Land Preservation Society of Norton, Inc.
A Norton Land Trust

Walkable Trails LPS preserves are open to the public for hiking, biking, walking, fishing and nature study.

*Maps - interactive maps you can use while walking the trails
*Trail Gallery - maps you can download

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Enjoying a new bench along theThree Mile river - Crane Preserve

Gratitude Walk, November 2022. Information from the walk. Photos from the walk.
Thank you Alnylam - 10/4/22 Photos - Alnylam Work Day



WF 13
A Winter Treat in the Forest

Ilex verticillata - common winterberry
While many native plants can claim fabulously red fall foliage, none can beat winterberry for fall fruit, with the berries, borne by female plants, hanging onto the plant well into winter and serving as a good food source for birds once the fruits soften a bit. From Native Plant Trust

Working on Cleaning Waterways9Pgg4OFJ
Removing Debris from the Three Mile River near the Crane Preserve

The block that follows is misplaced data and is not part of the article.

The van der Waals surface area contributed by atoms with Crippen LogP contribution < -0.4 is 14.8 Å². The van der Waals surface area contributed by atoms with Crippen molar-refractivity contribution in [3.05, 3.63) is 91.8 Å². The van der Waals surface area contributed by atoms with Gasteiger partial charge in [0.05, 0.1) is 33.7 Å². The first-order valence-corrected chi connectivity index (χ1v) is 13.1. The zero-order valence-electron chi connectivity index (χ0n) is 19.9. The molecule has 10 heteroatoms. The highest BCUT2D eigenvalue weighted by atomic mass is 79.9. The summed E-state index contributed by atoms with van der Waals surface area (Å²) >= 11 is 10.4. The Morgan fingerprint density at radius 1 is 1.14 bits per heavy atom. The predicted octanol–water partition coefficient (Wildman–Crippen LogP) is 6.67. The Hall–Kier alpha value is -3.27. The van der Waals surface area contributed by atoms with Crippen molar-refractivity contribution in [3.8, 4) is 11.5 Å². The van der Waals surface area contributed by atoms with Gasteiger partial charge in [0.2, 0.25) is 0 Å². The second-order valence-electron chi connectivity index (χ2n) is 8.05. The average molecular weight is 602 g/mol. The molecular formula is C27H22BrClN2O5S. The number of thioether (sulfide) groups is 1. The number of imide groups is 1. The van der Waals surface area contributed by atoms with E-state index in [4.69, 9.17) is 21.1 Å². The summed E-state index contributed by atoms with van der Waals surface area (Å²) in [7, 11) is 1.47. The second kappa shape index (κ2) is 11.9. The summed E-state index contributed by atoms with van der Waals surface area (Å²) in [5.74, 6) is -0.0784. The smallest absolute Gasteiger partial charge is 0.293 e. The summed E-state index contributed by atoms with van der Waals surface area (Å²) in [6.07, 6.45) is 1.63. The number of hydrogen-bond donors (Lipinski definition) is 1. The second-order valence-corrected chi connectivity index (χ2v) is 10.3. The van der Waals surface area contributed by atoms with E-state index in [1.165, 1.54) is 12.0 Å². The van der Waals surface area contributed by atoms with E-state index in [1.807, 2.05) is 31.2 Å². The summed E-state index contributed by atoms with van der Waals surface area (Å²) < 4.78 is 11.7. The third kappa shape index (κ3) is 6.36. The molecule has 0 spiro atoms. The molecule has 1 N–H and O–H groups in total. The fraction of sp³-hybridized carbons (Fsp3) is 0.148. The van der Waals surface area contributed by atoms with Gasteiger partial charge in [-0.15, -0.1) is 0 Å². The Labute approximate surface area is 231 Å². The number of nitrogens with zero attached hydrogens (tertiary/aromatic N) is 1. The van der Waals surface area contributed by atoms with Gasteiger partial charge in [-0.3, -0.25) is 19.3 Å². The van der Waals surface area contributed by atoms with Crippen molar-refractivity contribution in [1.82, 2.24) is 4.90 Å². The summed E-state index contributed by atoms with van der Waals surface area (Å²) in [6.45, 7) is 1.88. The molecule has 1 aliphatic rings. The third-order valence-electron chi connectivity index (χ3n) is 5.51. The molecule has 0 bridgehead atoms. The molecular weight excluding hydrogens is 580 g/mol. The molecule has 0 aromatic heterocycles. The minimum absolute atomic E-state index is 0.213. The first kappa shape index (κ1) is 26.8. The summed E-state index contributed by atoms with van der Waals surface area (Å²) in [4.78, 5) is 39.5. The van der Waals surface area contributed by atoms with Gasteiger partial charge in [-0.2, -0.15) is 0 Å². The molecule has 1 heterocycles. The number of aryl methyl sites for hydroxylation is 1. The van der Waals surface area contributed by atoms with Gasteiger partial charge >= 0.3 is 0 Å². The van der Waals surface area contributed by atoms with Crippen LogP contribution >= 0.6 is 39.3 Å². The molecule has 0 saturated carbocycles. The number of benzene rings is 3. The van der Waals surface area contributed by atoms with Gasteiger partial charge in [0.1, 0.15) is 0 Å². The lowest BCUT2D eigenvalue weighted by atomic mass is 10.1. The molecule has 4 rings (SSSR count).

Safe Woods Walking Tips for staying safe in the woods.

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The Land Preservation Society of Norton acknowledges that it owns land which was once a part of the original Wampanoag territory when explorers and settlers arrived in the 17th century. Known as a place for hunting and fishing, arrowheads and other artifacts have been found near Winnecunnet Pond. Two sites important to Wampanoag history are on Land Preservation land. One is King Philip's Cave. Legend tells us it was a lookout and a place of refuge for Metacomet (King Philip), the Wampanoag sachem, during King Philip's war. Lockety Neck, where the Rumford and Wading Rivers join on Woodward Forest land was an early battleground in the war. Descendants of the tribe still remain in the area.






Site last updated 1/25/2023